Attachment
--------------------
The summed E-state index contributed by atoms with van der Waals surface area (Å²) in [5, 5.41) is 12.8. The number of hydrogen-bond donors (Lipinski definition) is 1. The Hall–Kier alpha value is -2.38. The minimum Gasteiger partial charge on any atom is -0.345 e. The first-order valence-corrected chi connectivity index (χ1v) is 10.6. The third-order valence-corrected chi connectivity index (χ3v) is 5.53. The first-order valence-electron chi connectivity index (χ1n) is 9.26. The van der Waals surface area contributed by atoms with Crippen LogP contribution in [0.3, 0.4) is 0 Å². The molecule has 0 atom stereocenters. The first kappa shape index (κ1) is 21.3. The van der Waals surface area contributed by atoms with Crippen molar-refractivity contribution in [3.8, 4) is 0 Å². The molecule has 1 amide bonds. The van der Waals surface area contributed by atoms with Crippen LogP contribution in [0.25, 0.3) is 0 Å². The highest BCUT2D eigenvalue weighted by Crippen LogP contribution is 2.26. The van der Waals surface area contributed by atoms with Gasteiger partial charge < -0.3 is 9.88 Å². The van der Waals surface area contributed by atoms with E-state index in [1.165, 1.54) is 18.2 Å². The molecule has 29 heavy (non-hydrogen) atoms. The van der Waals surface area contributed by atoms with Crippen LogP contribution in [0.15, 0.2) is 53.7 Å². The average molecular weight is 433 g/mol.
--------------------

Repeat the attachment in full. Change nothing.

The summed E-state index contributed by atoms with van der Waals surface area (Å²) in [5, 5.41) is 12.8. The number of hydrogen-bond donors (Lipinski definition) is 1. The Hall–Kier alpha value is -2.38. The minimum Gasteiger partial charge on any atom is -0.345 e. The first-order valence-corrected chi connectivity index (χ1v) is 10.6. The third-order valence-corrected chi connectivity index (χ3v) is 5.53. The first-order valence-electron chi connectivity index (χ1n) is 9.26. The van der Waals surface area contributed by atoms with Crippen LogP contribution in [0.3, 0.4) is 0 Å². The molecule has 0 atom stereocenters. The first kappa shape index (κ1) is 21.3. The van der Waals surface area contributed by atoms with Crippen molar-refractivity contribution in [3.8, 4) is 0 Å². The molecule has 1 amide bonds. The van der Waals surface area contributed by atoms with Crippen LogP contribution in [0.25, 0.3) is 0 Å². The highest BCUT2D eigenvalue weighted by Crippen LogP contribution is 2.26. The van der Waals surface area contributed by atoms with Gasteiger partial charge < -0.3 is 9.88 Å². The van der Waals surface area contributed by atoms with E-state index in [1.165, 1.54) is 18.2 Å². The molecule has 29 heavy (non-hydrogen) atoms. The van der Waals surface area contributed by atoms with Crippen LogP contribution in [0.15, 0.2) is 53.7 Å². The average molecular weight is 433 g/mol.